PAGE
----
(PG) Kristen Wiig, Melissa McCarthy, Chris Hemsworth

Even if you have not seen the original Ghostbusters (1984), all of the hype around the new version is difficult to miss. The explosion of feedback for this new Ghostbusters was unprecedented and potentially unwarranted for Bridesmaids director Paul Feig. His choice to have an all-female cast must have seemed like a winner at the production meeting, especially with the inclusion of Melissa McCarthy (Spy) and Kristen Wiig (The Martian), who both have proven to be cinematic gold. But within moments of announcing this project, the social-media fire storm. Ever since, the Ghostbusters reboot has been a public relations challenge. All the online attention proves that a thirty-year-old property can be deeply loved by a multitude of fans, but the question still remains: will this new version live up to the hype?

The answer is “Almost, but not quite there.”


The story is similar to the original with a few key twists. Physicist Erin Gilbert (Wiig) is trying to get respect within the academic community, but her history with the paranormal keeps haunting her. Just as she is about to be promoted at a prestigious university, Erin’s book about the paranormal — co-written by fellow researcher and friend Abby Yates (Melissa McCarthy) — reappears and threatens her future in the scientific community. Even with many attempts to hide this part of her life, Erin gets pulled back into this world when ghosts are spotted throughout Manhattan. With the aid of engineer Jillian Holtzmann (Kate McKinnon) and a motivated subway worker, Patty Tolan (Leslie Jones), this team want to work out what has started this spiritual activity. Not to mention how to contain these beings before they take over New York City.

This chapter of Ghostbusters gives a nod to its historical roots, but does provide a fresh take on this hauntingly humorous concept. It stands on its own merits and does not rely on audiences having seen the previous films to understand or appreciate what is happening on screen. Seasoned director Feig provides enough of a nostalgic touch to keep fans of the original connected to this new team. Also, brief cameos by the original cast members were well placed and keep viewers searching for their favourite characters from the past. Along with these sentimental components, most loyal groupies of the ’80s version will have to admit that the special effects are an improvement and support the story well. In this era of groundbreaking computer-generated imagery (CGI), Ghostbusters does benefit from an upgrade.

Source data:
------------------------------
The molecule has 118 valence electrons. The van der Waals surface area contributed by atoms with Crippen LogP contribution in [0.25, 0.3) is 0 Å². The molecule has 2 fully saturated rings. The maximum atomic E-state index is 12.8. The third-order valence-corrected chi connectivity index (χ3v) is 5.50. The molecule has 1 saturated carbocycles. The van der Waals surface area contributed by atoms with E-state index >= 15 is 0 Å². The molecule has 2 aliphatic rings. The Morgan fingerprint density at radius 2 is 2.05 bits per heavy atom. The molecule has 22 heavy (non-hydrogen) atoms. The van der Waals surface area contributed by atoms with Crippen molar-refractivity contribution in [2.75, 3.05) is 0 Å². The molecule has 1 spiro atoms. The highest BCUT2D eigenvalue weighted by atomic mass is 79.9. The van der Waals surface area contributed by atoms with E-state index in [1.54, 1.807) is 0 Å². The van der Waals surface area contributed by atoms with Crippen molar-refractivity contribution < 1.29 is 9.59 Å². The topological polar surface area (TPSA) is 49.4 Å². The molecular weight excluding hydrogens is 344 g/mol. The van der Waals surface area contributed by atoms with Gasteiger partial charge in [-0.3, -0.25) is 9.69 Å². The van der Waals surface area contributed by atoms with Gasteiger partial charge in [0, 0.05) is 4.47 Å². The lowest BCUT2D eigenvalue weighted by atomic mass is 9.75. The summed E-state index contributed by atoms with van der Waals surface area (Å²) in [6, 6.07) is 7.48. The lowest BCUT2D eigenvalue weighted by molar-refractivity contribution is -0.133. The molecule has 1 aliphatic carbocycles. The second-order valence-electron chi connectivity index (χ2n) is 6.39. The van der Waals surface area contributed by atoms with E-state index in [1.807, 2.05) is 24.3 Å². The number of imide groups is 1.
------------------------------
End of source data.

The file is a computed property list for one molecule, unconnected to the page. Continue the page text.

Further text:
The key difficulty with the film is the humour. It is evident that this is supposed to be comedy, but Feig relies on the wrong players to deliver the funnier components. McCarthy and Wiig are relegated to be the “straight men” of the gags and the more comedic elements are given over to McKinnon and Jones. These lesser-known comedians have proven their skills on Saturday Night Live, but do not have the polish or well-honed timing to carry the weight of the jokes. Their lines seem to be forced and read from cue cards, which works on SNL, but not on the big screen. However, the oddest element of the new Ghostbusters mixture is that the biggest laughs are left to be carried by Chris Hemsworth (Thor). The favoured Australian son proves he can deliver a well-timed gaffe, but unlike Thor’s hammer, he should not have been expected to bare the weight of the film’s comedy. Overall, then, most of the jokes fail to land on their target and the few bits that do work come along too infrequently to move this film above the ordinary.

The media attention may draw people into theatres out of curiosity or it may keep them away out of protest. Regardless of what comes in your Facebook or Twitter feeds, though, you should allow Ghostbusters to stand on its own merits. It will satisfy some and disappoint others, but it is an admirable attempt at a reboot of a classic comedy. A franchise is unlikely to be fully resurrected, but the new Ghostbusters is a harmless apparition to consider at cinemas.


What are some of the bigger questions to consider from this film?

Do you believe in ghosts? It is the question at the heart of Ghostbusters and one that people have been trying to answer throughout the ages. Considering the spiritual realm is a topic that is something that everyone must address at different times in their lives. Ghostbusters should challenge us all to search for the answer. From the beginning to the end of the Bible, God gives answers to the notion of the celestial beings on the side of good and bad. Angels, demons and the Holy Spirit (or by another name, The Holy Ghost) provide an alternative view to much of Hollywood’s expression of spirits.


Where do you go in the Bible?

John 16:13

Romans 12:2, 20:1-15

1 Corinthians 15:24

Ephesians 6:12

Colossians 1:16, 2:10-15,

1 Peter 3:22

Russell Matthews works for City Bible Forum Sydney and is a film blogger



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